So, I took a five-hour bus ride to New York City yesterday to do some video coverage of the New Super Mario Bros. Wii launch event at the Nintendo World Store. It was supposed to be a four-hour bus ride, but somehow the good people of Fung Wah busing found a way to max out on the time. Have you ever ridden the Fung Wah before? It’s cheap as hell, but on a good day, your ride will smell like old cabbages and lonely people. On a bad day, it smells like that, plus cat poop.
Long story short, I had a great time at the event, despite feeling totally exhausted before, during, and after I got there. I planned on getting all the footage edited today, but what do you know, my dear friend and Destructoid video producer at large Andrew McCarthy erased it all.
Hit the jump for my best recollection of the highs and lows of the event, plus a rumor so awesome that I’m going to do everything that I can to force it into the realm of truth.
* Standing in line was a good time. There was a kid behind me named Kyle; I didn’t get his age, but I’d guess he was 16. I asked him if he wanted to be on video. He said, “Well, I only like Wii games, so I don’t know if you want to use me.” I told him that I like a lot of Wii games too, and he seemed pleased. Then I asked him if he heard that according to the Internet, all Wii fans are old people, little kids, and women who have children who play soccer. He told me he had heard that, but that as far as he knew, those were just unconfirmed rumors.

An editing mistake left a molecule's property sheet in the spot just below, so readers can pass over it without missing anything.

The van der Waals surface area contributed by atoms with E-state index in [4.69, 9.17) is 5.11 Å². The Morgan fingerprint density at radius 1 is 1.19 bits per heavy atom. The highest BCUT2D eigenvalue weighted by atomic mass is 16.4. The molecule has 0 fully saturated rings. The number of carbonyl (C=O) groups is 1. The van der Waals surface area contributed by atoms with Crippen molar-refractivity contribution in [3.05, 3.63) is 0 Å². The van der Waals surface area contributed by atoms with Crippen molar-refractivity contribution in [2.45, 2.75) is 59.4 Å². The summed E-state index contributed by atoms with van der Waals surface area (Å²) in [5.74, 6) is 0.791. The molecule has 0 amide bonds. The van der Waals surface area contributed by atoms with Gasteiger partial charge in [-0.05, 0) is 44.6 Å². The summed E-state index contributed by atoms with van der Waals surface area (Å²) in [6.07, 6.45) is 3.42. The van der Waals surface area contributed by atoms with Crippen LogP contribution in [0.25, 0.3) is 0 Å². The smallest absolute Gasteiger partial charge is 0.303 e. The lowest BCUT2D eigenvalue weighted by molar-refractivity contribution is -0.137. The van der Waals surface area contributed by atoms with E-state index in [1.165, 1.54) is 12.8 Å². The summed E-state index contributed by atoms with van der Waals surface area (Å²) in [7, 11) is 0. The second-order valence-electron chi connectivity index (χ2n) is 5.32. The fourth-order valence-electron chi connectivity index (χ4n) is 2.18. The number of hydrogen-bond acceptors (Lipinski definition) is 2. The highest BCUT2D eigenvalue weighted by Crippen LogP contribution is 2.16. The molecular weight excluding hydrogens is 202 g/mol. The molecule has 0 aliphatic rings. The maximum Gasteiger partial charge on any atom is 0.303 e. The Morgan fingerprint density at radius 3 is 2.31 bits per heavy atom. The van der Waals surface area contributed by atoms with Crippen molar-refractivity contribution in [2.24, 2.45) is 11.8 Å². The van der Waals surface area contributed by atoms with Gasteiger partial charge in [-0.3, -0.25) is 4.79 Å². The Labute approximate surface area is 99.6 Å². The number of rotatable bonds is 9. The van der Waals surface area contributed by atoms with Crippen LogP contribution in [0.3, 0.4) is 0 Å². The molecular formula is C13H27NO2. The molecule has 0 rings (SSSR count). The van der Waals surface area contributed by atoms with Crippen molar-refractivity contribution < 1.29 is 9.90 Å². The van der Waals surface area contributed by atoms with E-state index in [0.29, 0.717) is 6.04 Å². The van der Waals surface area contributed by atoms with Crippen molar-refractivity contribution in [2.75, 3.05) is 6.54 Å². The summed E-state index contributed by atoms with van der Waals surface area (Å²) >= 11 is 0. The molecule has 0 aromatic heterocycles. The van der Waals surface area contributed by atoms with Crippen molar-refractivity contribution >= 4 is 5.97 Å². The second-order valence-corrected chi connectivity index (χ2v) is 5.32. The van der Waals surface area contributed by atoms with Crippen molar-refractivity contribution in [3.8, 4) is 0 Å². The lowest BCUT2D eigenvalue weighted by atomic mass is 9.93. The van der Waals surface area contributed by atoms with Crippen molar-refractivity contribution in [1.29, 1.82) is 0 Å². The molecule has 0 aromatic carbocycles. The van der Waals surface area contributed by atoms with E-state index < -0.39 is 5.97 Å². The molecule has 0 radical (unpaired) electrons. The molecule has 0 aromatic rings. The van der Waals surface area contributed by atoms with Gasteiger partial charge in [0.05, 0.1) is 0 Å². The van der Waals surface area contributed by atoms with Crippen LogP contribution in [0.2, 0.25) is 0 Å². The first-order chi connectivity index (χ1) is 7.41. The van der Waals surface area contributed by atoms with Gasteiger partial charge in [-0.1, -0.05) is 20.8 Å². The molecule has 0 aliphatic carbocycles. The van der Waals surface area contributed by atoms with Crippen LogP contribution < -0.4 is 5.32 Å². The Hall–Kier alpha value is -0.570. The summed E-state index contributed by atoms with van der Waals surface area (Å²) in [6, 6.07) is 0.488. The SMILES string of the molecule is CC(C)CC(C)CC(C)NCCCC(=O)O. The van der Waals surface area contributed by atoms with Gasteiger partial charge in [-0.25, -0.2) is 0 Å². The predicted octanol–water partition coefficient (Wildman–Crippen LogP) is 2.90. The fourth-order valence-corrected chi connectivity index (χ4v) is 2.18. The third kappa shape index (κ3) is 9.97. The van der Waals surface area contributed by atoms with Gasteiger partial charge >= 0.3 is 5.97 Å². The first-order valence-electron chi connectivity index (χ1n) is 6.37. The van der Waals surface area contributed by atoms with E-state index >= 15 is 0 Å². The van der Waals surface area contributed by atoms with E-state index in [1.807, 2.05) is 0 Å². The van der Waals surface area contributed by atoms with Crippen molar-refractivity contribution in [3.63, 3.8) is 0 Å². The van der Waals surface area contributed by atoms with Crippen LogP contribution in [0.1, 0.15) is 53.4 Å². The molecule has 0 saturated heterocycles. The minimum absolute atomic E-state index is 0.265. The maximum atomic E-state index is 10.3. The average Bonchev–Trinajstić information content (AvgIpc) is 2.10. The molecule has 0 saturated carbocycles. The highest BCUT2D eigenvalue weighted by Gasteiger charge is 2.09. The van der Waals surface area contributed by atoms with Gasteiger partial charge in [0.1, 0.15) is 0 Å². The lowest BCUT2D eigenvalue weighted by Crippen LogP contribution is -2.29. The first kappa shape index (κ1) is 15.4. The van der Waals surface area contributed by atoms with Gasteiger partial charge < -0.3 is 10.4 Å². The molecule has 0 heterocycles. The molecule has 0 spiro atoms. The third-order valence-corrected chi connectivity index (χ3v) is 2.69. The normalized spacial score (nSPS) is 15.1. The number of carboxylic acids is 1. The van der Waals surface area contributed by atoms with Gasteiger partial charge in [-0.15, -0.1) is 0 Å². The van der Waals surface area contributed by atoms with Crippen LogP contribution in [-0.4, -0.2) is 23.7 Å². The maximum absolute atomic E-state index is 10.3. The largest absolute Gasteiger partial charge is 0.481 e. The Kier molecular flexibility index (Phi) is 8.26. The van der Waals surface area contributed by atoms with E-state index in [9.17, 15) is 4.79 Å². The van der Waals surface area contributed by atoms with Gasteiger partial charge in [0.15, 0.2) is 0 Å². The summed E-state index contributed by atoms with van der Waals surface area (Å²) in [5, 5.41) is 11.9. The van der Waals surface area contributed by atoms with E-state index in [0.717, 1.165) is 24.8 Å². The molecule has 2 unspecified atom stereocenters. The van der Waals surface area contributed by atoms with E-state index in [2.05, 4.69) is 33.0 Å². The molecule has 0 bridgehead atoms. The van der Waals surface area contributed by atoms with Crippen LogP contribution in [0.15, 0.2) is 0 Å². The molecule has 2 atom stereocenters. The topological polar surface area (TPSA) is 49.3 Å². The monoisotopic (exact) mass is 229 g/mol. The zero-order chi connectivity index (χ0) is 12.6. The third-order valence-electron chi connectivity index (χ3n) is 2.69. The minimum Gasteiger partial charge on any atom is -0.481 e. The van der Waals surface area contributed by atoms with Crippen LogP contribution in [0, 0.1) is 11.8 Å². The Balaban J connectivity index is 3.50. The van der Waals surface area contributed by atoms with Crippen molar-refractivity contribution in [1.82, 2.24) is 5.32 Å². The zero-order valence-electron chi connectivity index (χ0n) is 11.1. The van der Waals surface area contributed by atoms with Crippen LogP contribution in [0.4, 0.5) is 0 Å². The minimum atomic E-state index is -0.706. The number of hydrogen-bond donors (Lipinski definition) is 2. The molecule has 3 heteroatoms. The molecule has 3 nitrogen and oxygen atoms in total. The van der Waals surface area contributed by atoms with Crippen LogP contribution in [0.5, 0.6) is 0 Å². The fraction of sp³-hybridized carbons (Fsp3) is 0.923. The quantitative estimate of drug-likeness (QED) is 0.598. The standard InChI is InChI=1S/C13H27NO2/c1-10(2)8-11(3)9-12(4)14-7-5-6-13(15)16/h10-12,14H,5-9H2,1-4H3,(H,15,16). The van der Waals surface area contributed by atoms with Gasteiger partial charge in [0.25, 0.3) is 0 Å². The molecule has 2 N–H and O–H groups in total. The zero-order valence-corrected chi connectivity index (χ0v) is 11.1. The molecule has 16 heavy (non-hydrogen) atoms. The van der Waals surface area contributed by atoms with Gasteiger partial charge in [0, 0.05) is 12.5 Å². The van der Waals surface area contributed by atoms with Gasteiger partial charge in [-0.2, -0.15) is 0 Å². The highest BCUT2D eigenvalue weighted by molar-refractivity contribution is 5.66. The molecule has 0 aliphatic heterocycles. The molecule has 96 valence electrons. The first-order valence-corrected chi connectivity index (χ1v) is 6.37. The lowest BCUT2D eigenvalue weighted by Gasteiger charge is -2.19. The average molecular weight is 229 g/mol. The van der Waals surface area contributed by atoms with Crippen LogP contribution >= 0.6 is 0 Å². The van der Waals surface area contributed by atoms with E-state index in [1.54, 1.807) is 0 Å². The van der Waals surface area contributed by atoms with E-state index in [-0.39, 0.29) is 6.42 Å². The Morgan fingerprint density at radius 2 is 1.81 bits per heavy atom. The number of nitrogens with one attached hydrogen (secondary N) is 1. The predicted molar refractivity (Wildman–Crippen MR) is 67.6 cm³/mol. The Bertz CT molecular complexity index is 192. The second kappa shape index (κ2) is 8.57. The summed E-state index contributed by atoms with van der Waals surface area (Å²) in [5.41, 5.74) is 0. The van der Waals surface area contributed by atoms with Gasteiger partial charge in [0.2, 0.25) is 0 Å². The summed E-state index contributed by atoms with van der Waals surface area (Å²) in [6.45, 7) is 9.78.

In front of me there was a 17-year-old girl named Alexis who told me that she loves EarthBound. She also told me that the first chapter of Mother 3 made her cry. This was the kind of girl that just didn’t exist when I was in high school. Talking to her made me feel like I was born fifteen years too early.
* I asked the guy running the line how many tickets he’d given away for the game (they were doing a ticket system not unlike the Wii line-up sales of 2007-2008). He said that in about an hour, 150 or so copies of the game were gone, and that he expected the remaining 100 or so to go within the next hour.
I also asked him if he noticed a lot of little kids, old people, and parents of soccer players in line. He said no. Then I asked him if there were a lot of people of “questionable sexual preference” in line, because I heard on the internet that they are also a large portion of the Wii’s audience.
This seemed to make him uncomfortable, which made me feel bad. “Maybe this gentleman is also of questionable sexual preference,” I thought to myself. To make him feel more included, I quickly threw in the fact that I get “questionable” all the time, and that there was “no shame in my game.” This seemed to make him even more uncomfortable. I believe that he then told me that it was “all good,” or something to that effect.
Then he asked me for a business card. I think he was into me.
* Once I got into the store, it was packed. It was pretty much elbow to elbow all around, and the store is pretty big. There were all sorts of animated Mario dioramas and paraphernalia. Upstairs there were three big TVs playing Super Mario Bros. 1, 2, and 3. There was a little kid in a Luigi t-shirt, who couldn’t have been older than ten, who was playing the hell out of Mario 2. He was totally loving it.